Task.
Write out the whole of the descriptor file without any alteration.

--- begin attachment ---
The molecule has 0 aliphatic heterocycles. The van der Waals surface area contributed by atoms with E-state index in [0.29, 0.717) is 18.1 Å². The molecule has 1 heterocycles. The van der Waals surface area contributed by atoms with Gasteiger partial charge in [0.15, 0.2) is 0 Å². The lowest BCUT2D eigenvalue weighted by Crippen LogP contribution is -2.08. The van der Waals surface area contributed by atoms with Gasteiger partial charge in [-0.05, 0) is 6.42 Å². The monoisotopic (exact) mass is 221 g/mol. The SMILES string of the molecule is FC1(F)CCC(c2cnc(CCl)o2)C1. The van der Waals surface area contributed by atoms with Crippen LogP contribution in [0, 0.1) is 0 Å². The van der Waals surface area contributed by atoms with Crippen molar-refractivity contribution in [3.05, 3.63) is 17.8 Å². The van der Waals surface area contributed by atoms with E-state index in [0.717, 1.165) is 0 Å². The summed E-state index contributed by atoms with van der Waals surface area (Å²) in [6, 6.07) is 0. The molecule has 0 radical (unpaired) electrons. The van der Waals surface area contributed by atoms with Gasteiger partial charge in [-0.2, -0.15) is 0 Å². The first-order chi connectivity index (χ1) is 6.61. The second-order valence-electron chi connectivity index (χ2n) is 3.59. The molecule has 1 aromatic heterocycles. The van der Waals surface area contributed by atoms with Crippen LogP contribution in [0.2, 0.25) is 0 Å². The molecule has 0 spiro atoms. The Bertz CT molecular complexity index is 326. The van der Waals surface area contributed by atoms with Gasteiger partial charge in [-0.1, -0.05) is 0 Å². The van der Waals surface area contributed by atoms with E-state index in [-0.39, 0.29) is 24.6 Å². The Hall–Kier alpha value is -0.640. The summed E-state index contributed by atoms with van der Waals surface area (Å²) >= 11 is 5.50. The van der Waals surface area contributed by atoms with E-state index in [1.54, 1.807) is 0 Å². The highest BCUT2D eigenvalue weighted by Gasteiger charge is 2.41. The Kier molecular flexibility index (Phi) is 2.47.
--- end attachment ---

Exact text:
The molecule has 0 aliphatic heterocycles. The van der Waals surface area contributed by atoms with E-state index in [0.29, 0.717) is 18.1 Å². The molecule has 1 heterocycles. The van der Waals surface area contributed by atoms with Gasteiger partial charge in [0.15, 0.2) is 0 Å². The lowest BCUT2D eigenvalue weighted by Crippen LogP contribution is -2.08. The van der Waals surface area contributed by atoms with Gasteiger partial charge in [-0.05, 0) is 6.42 Å². The monoisotopic (exact) mass is 221 g/mol. The SMILES string of the molecule is FC1(F)CCC(c2cnc(CCl)o2)C1. The van der Waals surface area contributed by atoms with Crippen LogP contribution in [0, 0.1) is 0 Å². The van der Waals surface area contributed by atoms with Crippen molar-refractivity contribution in [3.05, 3.63) is 17.8 Å². The van der Waals surface area contributed by atoms with E-state index in [0.717, 1.165) is 0 Å². The summed E-state index contributed by atoms with van der Waals surface area (Å²) in [6, 6.07) is 0. The molecule has 0 radical (unpaired) electrons. The van der Waals surface area contributed by atoms with Gasteiger partial charge in [-0.2, -0.15) is 0 Å². The first-order chi connectivity index (χ1) is 6.61. The second-order valence-electron chi connectivity index (χ2n) is 3.59. The molecule has 1 aromatic heterocycles. The van der Waals surface area contributed by atoms with Crippen LogP contribution in [0.2, 0.25) is 0 Å². The molecule has 0 spiro atoms. The Bertz CT molecular complexity index is 326. The van der Waals surface area contributed by atoms with Gasteiger partial charge in [-0.1, -0.05) is 0 Å². The van der Waals surface area contributed by atoms with E-state index in [-0.39, 0.29) is 24.6 Å². The Hall–Kier alpha value is -0.640. The summed E-state index contributed by atoms with van der Waals surface area (Å²) >= 11 is 5.50. The van der Waals surface area contributed by atoms with E-state index in [1.54, 1.807) is 0 Å². The highest BCUT2D eigenvalue weighted by Gasteiger charge is 2.41. The Kier molecular flexibility index (Phi) is 2.47.